Financing risk encompasses the weighted average cost of capital (WACC). This is the rate that discounts FCF to PV. The difference between such PV and the amount of capital invested in the acquisition represents contribution to shareholder value (increase in the value of the stock). We foresee that CKSW chooses to finance the acquisition only with equity (and surplus cash), rather than debt. This seems in line with the financially conservative nature of CKSW’s management. The price of equity based on current P/E is reasonable. Very conservatively we use WACC at 11% for pro-forma calculations.

Resources, Skill, and Challenges

  • Value Proposition (Client Benefit) --The growing roster of clients and successful deals clearly supports the extent of the value provided by CKSW in the eyes of clients. The firm’s client focus and core technical competence is at the center of the intersection of value provided and client benefit received (see previous article).
  • Economic Equation (Value Metrics) -- By necessity the mentioned acquisition will impact efficiency in the use of capital going forward and future performance, as measured by the changes in the relative weights of value drivers of the combined entity. In other words, the acquisition of a relatively more intensive user of capital can actually result in larger Dollar earnings for the combined entity, but also in lower return in capital deployed. This scenario may ultimately hamper the ability to maintain high rate growth without increasing levels of debt (see previous article; CKSW: Rapid Growth and Efficient Use of Capital). This issue is critical in the achievement of the desired growth in the stock value, discussed above.
  • Core Competence (Management Skill) -- At a high level, management skill balances an existing base of expertise and resources with market growth opportunities to achieve stock price growth. At this juncture acquisitions seems to be a chosen alternative. Such acquisition will reinforce ClickSoftware as the industry leader and pre-empt gains from existing competitors and new industry entrants.

The greater business mass of the combined entity will require realignment in the way management allocates resources and manages business. Greater business mass means more of everything, and potentially different – clients, products, human resources, development projects, geographic locations. The purpose of the expanded business remains the same but size alone, increases the complexity of the business, particularly when client teams, or product development teams, must include associates reporting into different supervisors. Clients, processes, roles, accountabilities, metrics, and skills, will need to be realigned.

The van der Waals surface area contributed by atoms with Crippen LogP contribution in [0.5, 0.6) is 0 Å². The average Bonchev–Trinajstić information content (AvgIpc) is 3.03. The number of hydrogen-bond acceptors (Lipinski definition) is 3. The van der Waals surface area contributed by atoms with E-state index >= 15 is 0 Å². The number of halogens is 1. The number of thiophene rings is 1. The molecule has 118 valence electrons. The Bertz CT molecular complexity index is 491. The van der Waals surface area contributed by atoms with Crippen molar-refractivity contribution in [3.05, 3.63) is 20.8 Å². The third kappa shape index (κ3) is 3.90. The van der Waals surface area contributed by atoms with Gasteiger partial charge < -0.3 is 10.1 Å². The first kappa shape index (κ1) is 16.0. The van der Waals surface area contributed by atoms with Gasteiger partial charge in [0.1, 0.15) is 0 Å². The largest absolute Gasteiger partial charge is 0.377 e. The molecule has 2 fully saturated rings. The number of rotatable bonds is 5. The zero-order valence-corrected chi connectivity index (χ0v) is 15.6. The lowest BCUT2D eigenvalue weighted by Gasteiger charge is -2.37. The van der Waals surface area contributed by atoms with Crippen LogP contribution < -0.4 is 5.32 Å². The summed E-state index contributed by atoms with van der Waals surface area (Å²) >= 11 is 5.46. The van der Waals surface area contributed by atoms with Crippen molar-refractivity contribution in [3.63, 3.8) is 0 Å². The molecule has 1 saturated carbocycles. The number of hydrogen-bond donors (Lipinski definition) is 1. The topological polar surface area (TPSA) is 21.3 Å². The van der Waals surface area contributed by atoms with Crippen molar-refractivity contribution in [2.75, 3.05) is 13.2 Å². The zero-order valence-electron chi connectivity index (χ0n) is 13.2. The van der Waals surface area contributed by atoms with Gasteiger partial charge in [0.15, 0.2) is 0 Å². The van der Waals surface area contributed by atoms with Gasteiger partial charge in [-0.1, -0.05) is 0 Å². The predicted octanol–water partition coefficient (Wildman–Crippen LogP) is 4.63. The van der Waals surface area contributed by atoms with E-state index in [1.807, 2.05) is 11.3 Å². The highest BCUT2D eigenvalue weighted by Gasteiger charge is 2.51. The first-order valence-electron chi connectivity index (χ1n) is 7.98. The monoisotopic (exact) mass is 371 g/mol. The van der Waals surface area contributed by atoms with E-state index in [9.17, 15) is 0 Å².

By itself the announcement to register shares is not necessarily good, or bad. The presumption that a larger number of shares will necessarily drive down share value is premature and lacking necessary additional information. In this article we have discussed a contextual framework of facts, challenges, and reasonable expectations regarding prospective performance and the ability to achieve purpose; the acceleration in the rise of enterprise value and in the price of the stock.

The envisioned transaction represents a watershed event in the life of the company; a rather unique event in its history. Success will depend on the efficiency in integration and operational execution. Success will also be driven by various aspects of the acquired business such as clients, products, skills, and particularly its efficiency in the use of capital, discussed above.

An acquisition will require skills, such as corporate assessment and valuation skills, that do not fall neatly within the firm’s daily bread-and-butter activities. Likewise, execution will entail realignment of roles, skills, process, accountabilities, and metrics, to deal with a sudden and expanded business mass – in scope of operations and in financial measures.

From this perspective, faster and higher gains in the value (and price) of the stock are in the promise of an acquisition. Financial track record, expanded resources, and management capabilities, support the view that the company has the capacity to maintain client focus carry out a major acquisition successfully.

Historically, management actions have shown to be thoughtful, conservative, and well balanced from a risk and reward point of view. Management’s significant ownership in ClickSoftware provides an appropriate alignment between the interest of management and that of stockholders in general.

Disclosure: Author long CKSW